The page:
Charles William Esam-Carter: Habits, Culture and Belief

Charles discusses his introduction to religion in his early childhood, discussing a book he received for his birthday concerning the measles. This prompts him to recall a conversation that he overheard between two of his aunts. It is apparent that they find it dreadful that their father, Charles’ grandfather, does not have faith that there is an afterlife. Charles informs us ‘It had never seemed very dreadful to me, only a bit puzzling.’ (16) His puzzlement at this comes from his mothers’ stories of Sonny being in Heaven, yet he recalls she ‘was never able to give me a clear answer to the question of his age.’ (16) I found this quite an interesting experience to recall, as atheism was not very common during this time, especially considering his grandfather would have grown up in the height of Queen Victoria’s rule and the industrial revolution.

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St. Laurence Church in Hawkhurst, where Charles was living during the time he discussed these issues. Potentially could have been where the family attended church.

There is not a great amount of detail in Charles’ recollections of the family ever attending church. However, the way Charles speaks about God and his continuous capitalisation of anything reference to religion has led me to believe that his family did have religious values. This is especially highlighted in the way that Charles’ mother speaks about his older brother Sonny.

When concerned that he has upset his grandfather by speaking out of turn, he says to himself ‘I must ask God to forgive me.’ (7) It is apparent that as a child he was always taught to seek forgiveness in the divine, as expected in the early twentieth century. God and religion obviously had a major impact on his life, even at three years old.

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Pickwick Papers by Charles Dickens, the novel that Charles’ father used to read to him by the fire at night.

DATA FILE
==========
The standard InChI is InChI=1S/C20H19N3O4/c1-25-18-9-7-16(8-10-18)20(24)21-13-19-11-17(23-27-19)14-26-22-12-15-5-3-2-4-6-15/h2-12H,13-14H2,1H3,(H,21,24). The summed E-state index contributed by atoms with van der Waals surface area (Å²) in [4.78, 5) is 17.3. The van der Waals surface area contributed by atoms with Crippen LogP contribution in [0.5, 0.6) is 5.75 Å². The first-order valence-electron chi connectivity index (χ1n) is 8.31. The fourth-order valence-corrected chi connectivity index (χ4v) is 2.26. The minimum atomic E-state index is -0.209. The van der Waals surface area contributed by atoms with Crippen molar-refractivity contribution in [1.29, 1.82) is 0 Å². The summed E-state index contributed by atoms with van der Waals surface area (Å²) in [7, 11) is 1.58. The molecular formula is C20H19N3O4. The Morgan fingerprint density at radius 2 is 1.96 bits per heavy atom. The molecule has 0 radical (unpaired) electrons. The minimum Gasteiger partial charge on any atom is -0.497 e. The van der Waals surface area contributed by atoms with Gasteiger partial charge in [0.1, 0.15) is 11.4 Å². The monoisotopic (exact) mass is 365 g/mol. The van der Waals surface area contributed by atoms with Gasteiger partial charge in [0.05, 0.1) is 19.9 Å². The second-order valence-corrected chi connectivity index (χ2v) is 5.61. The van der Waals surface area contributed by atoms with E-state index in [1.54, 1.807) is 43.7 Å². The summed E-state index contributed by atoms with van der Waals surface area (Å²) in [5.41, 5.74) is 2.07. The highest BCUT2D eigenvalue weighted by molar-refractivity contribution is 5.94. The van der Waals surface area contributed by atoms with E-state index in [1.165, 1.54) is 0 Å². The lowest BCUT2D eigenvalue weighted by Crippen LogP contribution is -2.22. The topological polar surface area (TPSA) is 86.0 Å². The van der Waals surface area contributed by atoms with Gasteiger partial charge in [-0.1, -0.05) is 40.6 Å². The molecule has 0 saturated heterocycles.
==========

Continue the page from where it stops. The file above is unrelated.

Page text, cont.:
Charles recalls evenings spent by the fire during a long winter with his father. His father would read scripture to him, which he did not enjoy all that much. He noted that his father ‘read “Pickwick papers” to me and sometimes, when she was feeling well enough to join us, to my mother.’ (42) As a family, they did not seem to spend a great deal of time together, yet these cold nights by the fire reading Dickens has a sweetness to it. I think it was one of the very few moments were Charles felt that he had a real family among his parents. This is not the first time that his father has referred to Dickens in his recollections, previously referring to Charles as David Copperfield. Interestingly, I wonder if perhaps this could be the reasoning for Charles’ names.

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A scene from the 1913 film of David Copperfield, the nickname given to Charles by his father.

Another example of religion within the Esam-Carter household does not come from either of Charles’ parents directly. Charles recalls, Clara, the family’s maid, exclaiming ‘Larks!’ (32) at the sight of him sneaking downstairs in the cold, Charles comments that she did so ‘avoiding the sin of taking the name of God in vain.’ (32) It is apparent that religion not only had an impact on Charles’ life during this time, but most of the people he was surrounded by were God-fearing and aware of acts of sin.

Bibliography

Esam-Carter, Charles William. Autobiography of Charles William Esam-Carter, Burnett Archive of Working Class Autobiorgaphies, University of Brunel Library, Special Collection Library, vol. 4

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